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Terkeltaub R.A.,San Diego Medical Center | Furst D.E.,University of California at Los Angeles | Digiacinto J.L.,Salamandra LLC | Kook K.A.,Salamandra LLC | Davis M.W.,URL Pharma
Arthritis and Rheumatism | Year: 2011

Objective Drug-drug interactions can limit the safety of colchicine for treating rheumatic diseases. Seven separate drug-drug interaction (DDI) studies were performed to elucidate the in vivo effects of concomitant treatment with colchicine and known inhibitors of cytochrome P450 3A4 (CYP3A4)/P-glycoprotein (cyclosporine, ketoconazole, ritonavir, clarithromycin, azithromycin, verapamil ER [extended release]), and diltiazem ER) on the pharmacokinetics of colchicine. The objective was to develop colchicine-dosing algorithms with improved safety. Methods All studies were open-label, non-randomized, single-center, one-sequence, two-period DDI experiments, using two 0.6-mg doses of colchicine, separated by a minimum 14-day washout period, followed by administration of the approved on-label regimen of known CYP3A4/P-glycoprotein inhibitors. Plasma concentrations of colchicine, but not the reference CYP3A4/P-glycoprotein inhibitors, were determined, and the pharmacokinetic parameters were calculated. Results The ratios of the maximum concentration and area under the curve from time 0 to infinity for colchicine plus CYP3A4/P-glycoprotein inhibitors versus colchicine alone were >125% across all studies, with the exception of studies involving azithromycin. Significant DDIs were present when single doses of colchicine were coadministered with most of the selected CYP3A4/P-glycoprotein inhibitors. Recommended colchicine dose reductions of 33-66% for the treatment of acute gout and 50-75% for prophylaxis were calculated for concomitant therapy with each agent, with the exception of no dose adjustment when colchicine is used in combination with azithromycin. Conclusion These studies provide quantitative evidence regarding drug interactions and necessary adjustments in the dose of colchicine if colchicine treatment is continued during therapy with multiple CYP3A4/P-glycoprotein inhibitors. We demonstrated the need for specific reductions in the dose of colchicine when it is used in combination with 2 broadly prescribed calcium channel blockers (verapamil ER and diltiazem ER) and that the dose of colchicine does not need to be adjusted when it is used in combination with azithromycin. Copyright © 2011 by the American College of Rheumatology.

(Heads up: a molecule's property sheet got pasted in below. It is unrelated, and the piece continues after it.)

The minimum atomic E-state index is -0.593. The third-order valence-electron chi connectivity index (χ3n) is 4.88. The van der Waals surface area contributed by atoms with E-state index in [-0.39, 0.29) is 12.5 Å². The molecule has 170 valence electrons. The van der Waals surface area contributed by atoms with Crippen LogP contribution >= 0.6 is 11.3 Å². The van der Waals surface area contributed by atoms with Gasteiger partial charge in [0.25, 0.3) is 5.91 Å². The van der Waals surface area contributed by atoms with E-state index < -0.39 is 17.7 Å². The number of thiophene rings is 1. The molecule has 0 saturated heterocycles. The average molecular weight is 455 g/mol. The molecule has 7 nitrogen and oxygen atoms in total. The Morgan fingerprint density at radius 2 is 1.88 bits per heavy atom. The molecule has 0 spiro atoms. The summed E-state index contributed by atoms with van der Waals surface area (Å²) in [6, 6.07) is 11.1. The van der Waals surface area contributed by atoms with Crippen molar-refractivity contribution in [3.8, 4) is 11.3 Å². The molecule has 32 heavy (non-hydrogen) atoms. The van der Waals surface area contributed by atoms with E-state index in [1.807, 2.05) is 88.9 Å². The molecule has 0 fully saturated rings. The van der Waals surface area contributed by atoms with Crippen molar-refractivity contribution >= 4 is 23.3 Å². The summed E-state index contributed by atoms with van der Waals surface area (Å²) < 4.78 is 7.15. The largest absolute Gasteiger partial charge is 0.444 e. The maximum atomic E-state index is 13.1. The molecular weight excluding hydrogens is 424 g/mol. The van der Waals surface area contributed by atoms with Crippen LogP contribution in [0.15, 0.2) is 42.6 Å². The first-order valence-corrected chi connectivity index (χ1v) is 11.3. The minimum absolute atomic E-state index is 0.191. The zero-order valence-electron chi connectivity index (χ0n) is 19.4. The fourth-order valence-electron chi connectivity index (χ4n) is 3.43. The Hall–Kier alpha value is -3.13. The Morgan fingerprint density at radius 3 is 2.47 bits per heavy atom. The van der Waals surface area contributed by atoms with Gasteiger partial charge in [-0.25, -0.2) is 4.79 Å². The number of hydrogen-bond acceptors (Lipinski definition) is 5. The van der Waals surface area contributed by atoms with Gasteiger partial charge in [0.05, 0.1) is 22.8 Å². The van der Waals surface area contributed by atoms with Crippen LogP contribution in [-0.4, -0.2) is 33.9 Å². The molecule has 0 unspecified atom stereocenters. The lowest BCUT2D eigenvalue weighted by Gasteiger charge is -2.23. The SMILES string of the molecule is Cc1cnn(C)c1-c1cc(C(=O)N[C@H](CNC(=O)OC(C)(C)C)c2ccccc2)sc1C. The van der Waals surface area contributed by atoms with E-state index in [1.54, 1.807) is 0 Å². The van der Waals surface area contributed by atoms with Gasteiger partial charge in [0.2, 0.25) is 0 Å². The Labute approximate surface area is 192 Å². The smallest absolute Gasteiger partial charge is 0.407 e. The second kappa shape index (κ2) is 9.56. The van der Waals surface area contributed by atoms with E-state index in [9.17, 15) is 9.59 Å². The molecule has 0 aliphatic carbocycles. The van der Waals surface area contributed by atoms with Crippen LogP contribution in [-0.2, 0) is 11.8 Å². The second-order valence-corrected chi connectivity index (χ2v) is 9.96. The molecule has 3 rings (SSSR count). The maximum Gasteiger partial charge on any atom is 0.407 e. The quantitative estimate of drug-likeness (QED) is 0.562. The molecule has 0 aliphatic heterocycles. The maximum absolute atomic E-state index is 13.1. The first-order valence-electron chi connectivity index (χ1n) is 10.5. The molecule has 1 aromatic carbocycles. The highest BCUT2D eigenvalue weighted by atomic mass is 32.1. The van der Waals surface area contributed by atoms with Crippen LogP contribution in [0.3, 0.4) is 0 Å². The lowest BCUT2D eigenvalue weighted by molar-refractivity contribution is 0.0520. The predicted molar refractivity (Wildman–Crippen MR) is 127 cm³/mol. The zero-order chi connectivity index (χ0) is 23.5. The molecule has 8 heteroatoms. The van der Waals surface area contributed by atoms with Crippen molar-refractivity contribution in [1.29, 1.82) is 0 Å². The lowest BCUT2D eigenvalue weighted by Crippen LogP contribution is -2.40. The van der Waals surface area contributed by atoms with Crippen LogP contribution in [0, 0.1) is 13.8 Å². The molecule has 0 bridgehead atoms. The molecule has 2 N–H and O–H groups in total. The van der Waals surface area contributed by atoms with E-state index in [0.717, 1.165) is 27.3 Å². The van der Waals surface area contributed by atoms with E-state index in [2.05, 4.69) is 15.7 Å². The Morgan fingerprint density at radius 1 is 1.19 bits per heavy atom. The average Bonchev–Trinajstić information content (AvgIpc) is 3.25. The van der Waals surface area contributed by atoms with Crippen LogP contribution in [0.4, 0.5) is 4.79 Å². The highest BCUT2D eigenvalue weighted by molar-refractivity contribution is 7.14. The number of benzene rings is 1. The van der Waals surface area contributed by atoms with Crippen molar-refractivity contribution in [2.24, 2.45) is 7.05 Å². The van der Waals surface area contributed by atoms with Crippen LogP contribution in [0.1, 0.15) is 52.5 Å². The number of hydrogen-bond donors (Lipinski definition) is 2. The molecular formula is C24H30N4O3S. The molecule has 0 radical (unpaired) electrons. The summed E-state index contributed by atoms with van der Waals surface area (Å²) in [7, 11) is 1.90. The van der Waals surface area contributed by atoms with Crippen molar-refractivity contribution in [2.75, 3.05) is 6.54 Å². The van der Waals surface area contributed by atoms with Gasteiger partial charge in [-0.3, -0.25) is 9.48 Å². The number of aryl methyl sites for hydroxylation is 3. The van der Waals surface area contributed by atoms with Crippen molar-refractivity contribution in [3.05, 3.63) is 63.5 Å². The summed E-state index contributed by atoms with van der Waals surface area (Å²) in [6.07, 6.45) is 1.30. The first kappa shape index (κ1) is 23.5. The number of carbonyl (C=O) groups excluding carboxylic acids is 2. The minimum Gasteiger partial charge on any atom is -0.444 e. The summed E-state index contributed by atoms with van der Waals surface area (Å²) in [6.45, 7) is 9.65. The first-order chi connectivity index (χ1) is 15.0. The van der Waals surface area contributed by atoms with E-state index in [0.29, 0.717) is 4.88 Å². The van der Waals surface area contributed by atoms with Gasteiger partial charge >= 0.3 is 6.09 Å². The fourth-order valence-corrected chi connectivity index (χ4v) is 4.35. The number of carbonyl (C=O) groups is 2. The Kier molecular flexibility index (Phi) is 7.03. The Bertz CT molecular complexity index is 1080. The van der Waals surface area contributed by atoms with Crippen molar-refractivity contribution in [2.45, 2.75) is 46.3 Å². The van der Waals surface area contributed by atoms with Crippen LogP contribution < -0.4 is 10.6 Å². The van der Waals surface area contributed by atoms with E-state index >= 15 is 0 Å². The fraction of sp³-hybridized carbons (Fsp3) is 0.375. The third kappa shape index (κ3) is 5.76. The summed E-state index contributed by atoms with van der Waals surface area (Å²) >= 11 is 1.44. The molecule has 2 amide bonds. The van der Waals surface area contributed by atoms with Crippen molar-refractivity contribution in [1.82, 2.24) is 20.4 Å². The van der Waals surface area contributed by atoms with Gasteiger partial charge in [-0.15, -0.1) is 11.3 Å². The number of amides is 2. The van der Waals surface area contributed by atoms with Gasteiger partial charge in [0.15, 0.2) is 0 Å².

Davis M.W.,Takeda Pharmaceutical | Wason S.,Takeda Pharmaceutical | DiGiacinto J.L.,Salamandra LLC
Consultant Pharmacist | Year: 2013

Objective: Review the magnitude and clinical relevance of drug-drug interactions between a new formulation of colchicine, used to treat gout, and antibiotics. Setting and Practice Description: Relevant to community and institutional pharmacists servicing patients with gout. Practice Innovation: Pharmacists have clear roles for the identification of drug-drug interactions, providing recommendations for alternative therapy or dose adjustments/ modifications, and monitoring for interactionrelated adverse events. Main Outcome Measures: Colchicine is metabolized via cytochrome P450 3A4 (CYP3A4); therefore, coadministration with agents that inhibit this isoenzyme can produce elevated colchicine plasma concentrations, resulting in severe and sometimes fatal adverse events. Knowledge of the potential for drug-drug interactions involving antibiotics (e.g., macrolide antibiotics, azole antifungals) allows pharmacists to help patients avoid serious adverse events. Results: Pharmacokinetic studies have demonstrated that the maximum plasma concentration (Cmax) and drug exposure (as assessed by area under the plasma concentration time curve [AUC]) of colchicine are increased by 277% and 282%, respectively, after coadministration with clarithromycin. Similarly, coadministration with ketoconazole increases colchicine Cmax and AUC by 102% and 212%, respectively. Other antibiotics that are strong CYP3A4 inhibitors include itraconazole and telithromycin, whereas erythromycin and fluconazole are moderate inhibitors of the isoenzyme CYP3A4. Coadministration of CYP3A4 inhibitors (particularly clarithromycin) and colchicine has resulted in acute colchicine toxicity manifested by severe gastrointestional toxicity, bone marrow suppression, multiorgan failure, and death. Conclusion: Pharmacist awareness of potentially clinically significant interactions between colchicine and antibiotics that inhibit CYP3A4 can help to ensure the efficacy of colchicine is realized while mitigating serious toxicities and minimizing the risk of adverse events.

Godfrey A.R.,PRACS Institute Ltd. | DiGiacinto J.,Salamandra LLC | Davis M.W.,Mutual Pharmaceutical Company
Clinical Therapeutics | Year: 2011